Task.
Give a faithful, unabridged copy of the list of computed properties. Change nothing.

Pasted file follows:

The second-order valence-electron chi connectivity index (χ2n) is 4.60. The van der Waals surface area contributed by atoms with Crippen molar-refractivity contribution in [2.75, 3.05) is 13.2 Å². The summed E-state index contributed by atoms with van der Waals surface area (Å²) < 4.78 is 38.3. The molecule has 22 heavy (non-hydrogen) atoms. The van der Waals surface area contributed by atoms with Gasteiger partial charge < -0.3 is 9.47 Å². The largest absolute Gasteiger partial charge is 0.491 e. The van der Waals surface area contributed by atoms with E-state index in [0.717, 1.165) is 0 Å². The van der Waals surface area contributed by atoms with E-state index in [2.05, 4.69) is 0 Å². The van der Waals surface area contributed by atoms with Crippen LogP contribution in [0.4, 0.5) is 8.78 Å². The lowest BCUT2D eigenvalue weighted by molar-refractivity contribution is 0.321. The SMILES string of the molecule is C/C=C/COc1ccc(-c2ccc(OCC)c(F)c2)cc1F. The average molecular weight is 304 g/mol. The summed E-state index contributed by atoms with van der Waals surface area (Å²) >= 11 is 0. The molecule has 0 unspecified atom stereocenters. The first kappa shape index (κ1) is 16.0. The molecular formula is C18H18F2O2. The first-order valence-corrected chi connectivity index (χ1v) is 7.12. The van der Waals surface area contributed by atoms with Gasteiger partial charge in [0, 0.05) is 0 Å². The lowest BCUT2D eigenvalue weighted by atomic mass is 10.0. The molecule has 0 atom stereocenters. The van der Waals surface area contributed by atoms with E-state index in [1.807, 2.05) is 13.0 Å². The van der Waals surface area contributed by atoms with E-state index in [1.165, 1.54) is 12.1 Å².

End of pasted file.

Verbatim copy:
The second-order valence-electron chi connectivity index (χ2n) is 4.60. The van der Waals surface area contributed by atoms with Crippen molar-refractivity contribution in [2.75, 3.05) is 13.2 Å². The summed E-state index contributed by atoms with van der Waals surface area (Å²) < 4.78 is 38.3. The molecule has 22 heavy (non-hydrogen) atoms. The van der Waals surface area contributed by atoms with Gasteiger partial charge < -0.3 is 9.47 Å². The largest absolute Gasteiger partial charge is 0.491 e. The van der Waals surface area contributed by atoms with E-state index in [0.717, 1.165) is 0 Å². The van der Waals surface area contributed by atoms with E-state index in [2.05, 4.69) is 0 Å². The van der Waals surface area contributed by atoms with Crippen LogP contribution in [0.4, 0.5) is 8.78 Å². The lowest BCUT2D eigenvalue weighted by molar-refractivity contribution is 0.321. The SMILES string of the molecule is C/C=C/COc1ccc(-c2ccc(OCC)c(F)c2)cc1F. The average molecular weight is 304 g/mol. The summed E-state index contributed by atoms with van der Waals surface area (Å²) >= 11 is 0. The molecule has 0 unspecified atom stereocenters. The first kappa shape index (κ1) is 16.0. The molecular formula is C18H18F2O2. The first-order valence-corrected chi connectivity index (χ1v) is 7.12. The van der Waals surface area contributed by atoms with Gasteiger partial charge in [0, 0.05) is 0 Å². The lowest BCUT2D eigenvalue weighted by atomic mass is 10.0. The molecule has 0 atom stereocenters. The van der Waals surface area contributed by atoms with E-state index in [1.807, 2.05) is 13.0 Å². The van der Waals surface area contributed by atoms with E-state index in [1.165, 1.54) is 12.1 Å².